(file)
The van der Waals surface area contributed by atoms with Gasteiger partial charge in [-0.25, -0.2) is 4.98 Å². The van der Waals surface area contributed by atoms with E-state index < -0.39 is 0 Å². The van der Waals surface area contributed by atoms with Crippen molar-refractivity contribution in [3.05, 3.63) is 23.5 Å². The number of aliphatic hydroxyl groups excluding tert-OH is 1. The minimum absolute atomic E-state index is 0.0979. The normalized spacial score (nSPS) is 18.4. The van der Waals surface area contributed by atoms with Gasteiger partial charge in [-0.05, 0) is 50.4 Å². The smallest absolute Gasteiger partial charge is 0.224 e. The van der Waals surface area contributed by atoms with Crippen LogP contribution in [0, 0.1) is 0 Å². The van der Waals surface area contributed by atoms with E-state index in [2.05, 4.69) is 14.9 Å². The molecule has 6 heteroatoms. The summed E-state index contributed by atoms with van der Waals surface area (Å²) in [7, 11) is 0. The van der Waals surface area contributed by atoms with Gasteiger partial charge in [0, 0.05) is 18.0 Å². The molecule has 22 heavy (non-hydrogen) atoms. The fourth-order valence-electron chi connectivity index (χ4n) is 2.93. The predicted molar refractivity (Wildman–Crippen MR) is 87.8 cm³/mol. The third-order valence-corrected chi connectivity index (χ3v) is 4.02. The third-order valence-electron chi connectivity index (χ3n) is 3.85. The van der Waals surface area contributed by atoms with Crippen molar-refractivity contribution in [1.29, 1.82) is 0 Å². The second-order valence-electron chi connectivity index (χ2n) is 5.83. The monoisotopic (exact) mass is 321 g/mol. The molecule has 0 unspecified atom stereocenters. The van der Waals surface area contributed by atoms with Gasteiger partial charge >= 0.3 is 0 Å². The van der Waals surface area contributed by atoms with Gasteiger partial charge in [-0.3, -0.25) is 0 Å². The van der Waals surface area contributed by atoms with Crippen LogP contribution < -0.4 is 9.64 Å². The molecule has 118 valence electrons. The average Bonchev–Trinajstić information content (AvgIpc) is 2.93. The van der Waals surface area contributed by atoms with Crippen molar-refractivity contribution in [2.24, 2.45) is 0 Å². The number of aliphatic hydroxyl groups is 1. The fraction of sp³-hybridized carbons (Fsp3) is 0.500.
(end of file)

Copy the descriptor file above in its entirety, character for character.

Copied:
The van der Waals surface area contributed by atoms with Gasteiger partial charge in [-0.25, -0.2) is 4.98 Å². The van der Waals surface area contributed by atoms with E-state index < -0.39 is 0 Å². The van der Waals surface area contributed by atoms with Crippen molar-refractivity contribution in [3.05, 3.63) is 23.5 Å². The number of aliphatic hydroxyl groups excluding tert-OH is 1. The minimum absolute atomic E-state index is 0.0979. The normalized spacial score (nSPS) is 18.4. The van der Waals surface area contributed by atoms with Gasteiger partial charge in [-0.05, 0) is 50.4 Å². The smallest absolute Gasteiger partial charge is 0.224 e. The van der Waals surface area contributed by atoms with Crippen LogP contribution in [0, 0.1) is 0 Å². The van der Waals surface area contributed by atoms with E-state index in [2.05, 4.69) is 14.9 Å². The molecule has 6 heteroatoms. The summed E-state index contributed by atoms with van der Waals surface area (Å²) in [7, 11) is 0. The van der Waals surface area contributed by atoms with Gasteiger partial charge in [0, 0.05) is 18.0 Å². The molecule has 22 heavy (non-hydrogen) atoms. The fourth-order valence-electron chi connectivity index (χ4n) is 2.93. The predicted molar refractivity (Wildman–Crippen MR) is 87.8 cm³/mol. The third-order valence-corrected chi connectivity index (χ3v) is 4.02. The third-order valence-electron chi connectivity index (χ3n) is 3.85. The van der Waals surface area contributed by atoms with Crippen molar-refractivity contribution in [1.29, 1.82) is 0 Å². The second-order valence-electron chi connectivity index (χ2n) is 5.83. The monoisotopic (exact) mass is 321 g/mol. The molecule has 0 unspecified atom stereocenters. The van der Waals surface area contributed by atoms with Gasteiger partial charge >= 0.3 is 0 Å². The van der Waals surface area contributed by atoms with Gasteiger partial charge in [-0.3, -0.25) is 0 Å². The van der Waals surface area contributed by atoms with Crippen LogP contribution < -0.4 is 9.64 Å². The molecule has 118 valence electrons. The average Bonchev–Trinajstić information content (AvgIpc) is 2.93. The van der Waals surface area contributed by atoms with Crippen molar-refractivity contribution in [2.24, 2.45) is 0 Å². The number of aliphatic hydroxyl groups is 1. The fraction of sp³-hybridized carbons (Fsp3) is 0.500.